ELV Recycling Steps Up a Gear


More than 10 million tons of automotive waste from end of life vehicles (ELV) are generated yearly in the EU and the values are continuously increasing. ELV wastes are managed by the auto-shredder plants which process ELVs through a series of mechanical and physical operations in order to separate the materials into different streams: ferrous, non-ferrous, heavy non-metal and fluff. Ferrous materials, constituting more than 60wt% (percentage by weight), are sent to steel-making plants, while the non-ferrous (NF) fraction, rich in aluminium and representing slightly less than 10wt%, is processed to separate some alloys.

Copper alloy fragments are usually obtained by hand sorting, heavy media separation and even by color sorting devices. The aluminium rich fraction obtained contains a wide range of Al alloys with different chemical compositions due to the presence of different alloying elements (e.g. Si, Mg, Mn, Cu, Zn). The different concentrations of such metals confer specific properties to each alloy, which are arranged within a standard series classification.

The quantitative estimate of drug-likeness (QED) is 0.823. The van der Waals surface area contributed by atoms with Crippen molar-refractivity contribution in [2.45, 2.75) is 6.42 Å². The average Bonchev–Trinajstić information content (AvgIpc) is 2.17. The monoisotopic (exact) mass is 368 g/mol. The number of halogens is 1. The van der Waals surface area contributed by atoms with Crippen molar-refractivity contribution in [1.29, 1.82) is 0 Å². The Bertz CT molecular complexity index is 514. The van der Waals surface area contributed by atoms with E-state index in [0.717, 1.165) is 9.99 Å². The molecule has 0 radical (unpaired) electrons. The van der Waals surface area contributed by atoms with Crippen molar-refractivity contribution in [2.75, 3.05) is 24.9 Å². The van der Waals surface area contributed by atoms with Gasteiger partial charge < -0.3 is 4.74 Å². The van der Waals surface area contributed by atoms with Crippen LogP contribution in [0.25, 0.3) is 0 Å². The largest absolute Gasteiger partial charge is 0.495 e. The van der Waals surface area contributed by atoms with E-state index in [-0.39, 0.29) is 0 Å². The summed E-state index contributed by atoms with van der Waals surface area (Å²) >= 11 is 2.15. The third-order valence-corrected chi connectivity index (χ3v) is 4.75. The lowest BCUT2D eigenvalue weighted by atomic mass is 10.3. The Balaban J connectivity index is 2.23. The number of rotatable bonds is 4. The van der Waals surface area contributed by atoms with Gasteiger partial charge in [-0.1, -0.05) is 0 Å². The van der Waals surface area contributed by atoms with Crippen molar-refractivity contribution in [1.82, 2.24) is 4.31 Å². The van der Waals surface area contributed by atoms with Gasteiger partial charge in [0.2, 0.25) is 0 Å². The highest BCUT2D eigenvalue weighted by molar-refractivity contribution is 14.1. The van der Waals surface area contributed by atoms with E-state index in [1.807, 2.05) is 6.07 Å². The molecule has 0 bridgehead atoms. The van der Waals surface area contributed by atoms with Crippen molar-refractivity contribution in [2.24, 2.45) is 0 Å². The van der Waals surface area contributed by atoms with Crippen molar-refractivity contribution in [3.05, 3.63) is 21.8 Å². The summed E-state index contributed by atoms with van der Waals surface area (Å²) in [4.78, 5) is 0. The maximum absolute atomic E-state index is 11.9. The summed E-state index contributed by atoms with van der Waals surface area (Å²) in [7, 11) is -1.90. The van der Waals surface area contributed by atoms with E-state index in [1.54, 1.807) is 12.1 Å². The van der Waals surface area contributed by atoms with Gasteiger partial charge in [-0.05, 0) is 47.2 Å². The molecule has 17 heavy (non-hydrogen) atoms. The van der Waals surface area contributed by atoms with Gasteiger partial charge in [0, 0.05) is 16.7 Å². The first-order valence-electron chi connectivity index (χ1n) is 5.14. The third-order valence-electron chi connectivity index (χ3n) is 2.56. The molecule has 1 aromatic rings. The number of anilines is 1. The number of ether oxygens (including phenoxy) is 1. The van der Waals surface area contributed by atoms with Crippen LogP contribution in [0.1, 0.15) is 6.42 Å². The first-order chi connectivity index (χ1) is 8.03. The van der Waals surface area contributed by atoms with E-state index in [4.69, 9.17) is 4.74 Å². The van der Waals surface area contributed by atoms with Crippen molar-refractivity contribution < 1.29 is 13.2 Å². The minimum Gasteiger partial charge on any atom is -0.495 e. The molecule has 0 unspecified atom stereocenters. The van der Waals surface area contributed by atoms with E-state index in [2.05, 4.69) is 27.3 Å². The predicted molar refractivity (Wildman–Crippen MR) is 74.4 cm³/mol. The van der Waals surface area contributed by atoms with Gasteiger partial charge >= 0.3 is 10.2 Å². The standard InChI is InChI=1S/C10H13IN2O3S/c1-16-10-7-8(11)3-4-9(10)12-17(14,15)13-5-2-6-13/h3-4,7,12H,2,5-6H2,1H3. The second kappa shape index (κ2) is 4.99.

Several Al alloys are difficult to separate due to their similar physical-chemical properties. Some technologies have been proposed to separate them using vision/colour sorting systems, but requiring firstly a surface cleaning and a chemical treatment by etching in baths in order to modify the surface colour of some alloys. However this kind of technology becomes expensive since is highly intensive regarding water, chemicals and energy consumptions and subsequently has not been successfully applied.

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